The NanoSensing project aims to develop low-cost gas sensors, based on metal-oxide semiconductor (MOS) structures, containing several types of noble metal (NM) nanoparticles (NPs), with near-single molecule sensitivity with large relevance for several industrial sectors.
The main objective of NanoSensing was to strengthen research, technological development and innovation.
The research will be focused on noble metal (NM) nanoparticles (NPs) such as Au and Ag, which are oxidation resistant and exhibit uniquely intense LSPR absorption peaks in the visible spectrum. The MOS structures will include oxides such as WO3 Ta2O5, ZnO or SnO2, that show high sensitivity to the upper mentioned gases, which are central concerns not only in automotive industry, but also in several areas of industry and consumer products and health care.
Two complementary methods were tested to produce the nanostructured films:
i) the Co-deposition using a cluster source, for Au or Ag, and reactive sputtering of metal targets in O2 atmosphere, for the matrix;
ii) Co-sputtering using a high-power impulse magnetron sputtering (HIPIMS) source, for the noble metal target, and a conventional/HIPIMS source, for the dielectric matrix (in O2 atmosphere). Fundamental understanding of the LSPR effect and systematization of the consequent sensing ability will be carried out through atomistic calculations, while advanced spectroscopy and microscopy will be used to characterize and materials and their performance so that optimized systems/configurations can be designed and subsequently tested. A proof-of-concept will be implemented and the potential for practical application will be assessed through LSPR sensor prototypes, in particular, for automotive related ones.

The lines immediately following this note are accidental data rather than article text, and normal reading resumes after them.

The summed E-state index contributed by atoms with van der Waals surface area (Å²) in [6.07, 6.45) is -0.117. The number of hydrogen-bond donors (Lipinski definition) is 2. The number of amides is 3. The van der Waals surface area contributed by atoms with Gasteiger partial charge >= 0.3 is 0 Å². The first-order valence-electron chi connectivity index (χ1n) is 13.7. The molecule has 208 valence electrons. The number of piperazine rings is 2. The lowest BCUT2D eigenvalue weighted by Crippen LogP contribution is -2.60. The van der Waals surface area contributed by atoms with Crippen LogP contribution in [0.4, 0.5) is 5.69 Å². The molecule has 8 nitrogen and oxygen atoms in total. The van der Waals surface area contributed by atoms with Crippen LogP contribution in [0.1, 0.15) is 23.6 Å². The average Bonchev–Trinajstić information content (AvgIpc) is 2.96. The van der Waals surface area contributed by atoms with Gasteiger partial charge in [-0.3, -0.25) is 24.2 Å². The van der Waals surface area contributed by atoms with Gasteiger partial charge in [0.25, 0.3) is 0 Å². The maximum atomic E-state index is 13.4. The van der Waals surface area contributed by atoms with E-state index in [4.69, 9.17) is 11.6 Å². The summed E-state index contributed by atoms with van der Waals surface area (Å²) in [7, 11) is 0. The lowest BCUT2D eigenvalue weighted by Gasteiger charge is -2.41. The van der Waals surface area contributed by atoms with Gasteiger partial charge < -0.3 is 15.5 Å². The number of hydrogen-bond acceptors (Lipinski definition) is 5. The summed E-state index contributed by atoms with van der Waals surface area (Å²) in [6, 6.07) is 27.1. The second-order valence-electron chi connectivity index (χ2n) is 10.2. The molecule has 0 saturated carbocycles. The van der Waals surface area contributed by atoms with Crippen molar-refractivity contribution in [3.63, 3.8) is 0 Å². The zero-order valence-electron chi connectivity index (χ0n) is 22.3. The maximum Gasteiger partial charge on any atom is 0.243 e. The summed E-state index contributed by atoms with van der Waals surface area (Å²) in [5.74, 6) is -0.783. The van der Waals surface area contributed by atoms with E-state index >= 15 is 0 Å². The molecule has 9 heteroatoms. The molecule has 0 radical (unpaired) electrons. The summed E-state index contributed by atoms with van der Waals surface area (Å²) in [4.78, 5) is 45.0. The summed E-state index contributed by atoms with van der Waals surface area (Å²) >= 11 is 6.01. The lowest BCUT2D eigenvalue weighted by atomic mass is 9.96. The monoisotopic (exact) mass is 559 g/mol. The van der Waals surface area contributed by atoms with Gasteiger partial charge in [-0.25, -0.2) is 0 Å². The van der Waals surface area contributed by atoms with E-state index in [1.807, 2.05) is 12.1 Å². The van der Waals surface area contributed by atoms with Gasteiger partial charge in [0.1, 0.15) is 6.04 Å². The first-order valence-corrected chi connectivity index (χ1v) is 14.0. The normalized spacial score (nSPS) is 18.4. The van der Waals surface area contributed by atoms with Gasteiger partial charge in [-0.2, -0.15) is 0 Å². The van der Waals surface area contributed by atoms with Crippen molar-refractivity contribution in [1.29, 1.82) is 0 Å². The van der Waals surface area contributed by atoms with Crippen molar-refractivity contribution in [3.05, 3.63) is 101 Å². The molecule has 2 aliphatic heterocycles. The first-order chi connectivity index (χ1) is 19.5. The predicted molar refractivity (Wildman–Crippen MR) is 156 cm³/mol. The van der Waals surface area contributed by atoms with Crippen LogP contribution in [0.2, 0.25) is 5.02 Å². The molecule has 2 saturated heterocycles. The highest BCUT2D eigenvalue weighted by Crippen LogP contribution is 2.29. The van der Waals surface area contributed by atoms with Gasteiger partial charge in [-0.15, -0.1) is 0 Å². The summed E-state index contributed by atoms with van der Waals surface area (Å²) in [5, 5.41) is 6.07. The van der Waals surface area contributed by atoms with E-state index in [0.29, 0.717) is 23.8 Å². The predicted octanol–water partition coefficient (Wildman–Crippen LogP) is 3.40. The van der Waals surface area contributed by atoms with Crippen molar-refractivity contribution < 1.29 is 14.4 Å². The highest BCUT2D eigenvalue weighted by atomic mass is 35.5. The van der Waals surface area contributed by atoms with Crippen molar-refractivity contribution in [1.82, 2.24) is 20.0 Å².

This project allowed to produce nanocomposite thin films using different combinations of noble metal nanoparticles (Au, Ag and Au-Ag) and dielectric matrices (TiO2, CuO, Al2O3, AlN and ZnO). The films were prepared by reactive magnetron DC sputtering and post-deposition annealing heat treatment. The films were optimized using different deposition conditions to obtain well-defined LSPR bands in the transmittance spectra. Gold clusters were produced by plasma gas condensation method and studied in detail.
The main results of this project allowed the conclusion that LSPR-based sensor prototypes manifest sensitivity to changes in the refractive index of the environment (inert gases such as He, Ar and N2) and to adsorbed gas molecules (oxidizing, reducing and reactive gases such as O2, H2 and CO, respectively). Therefore, the goal of demonstrating the ability of LSPR thin films to be used in a new generation of optical sensors was achieved. It also resulted in 25 publications in international journals, 31 papers in scientific meetings, of which 23 international and 8 national, 4 PhD and 5 MSc theses.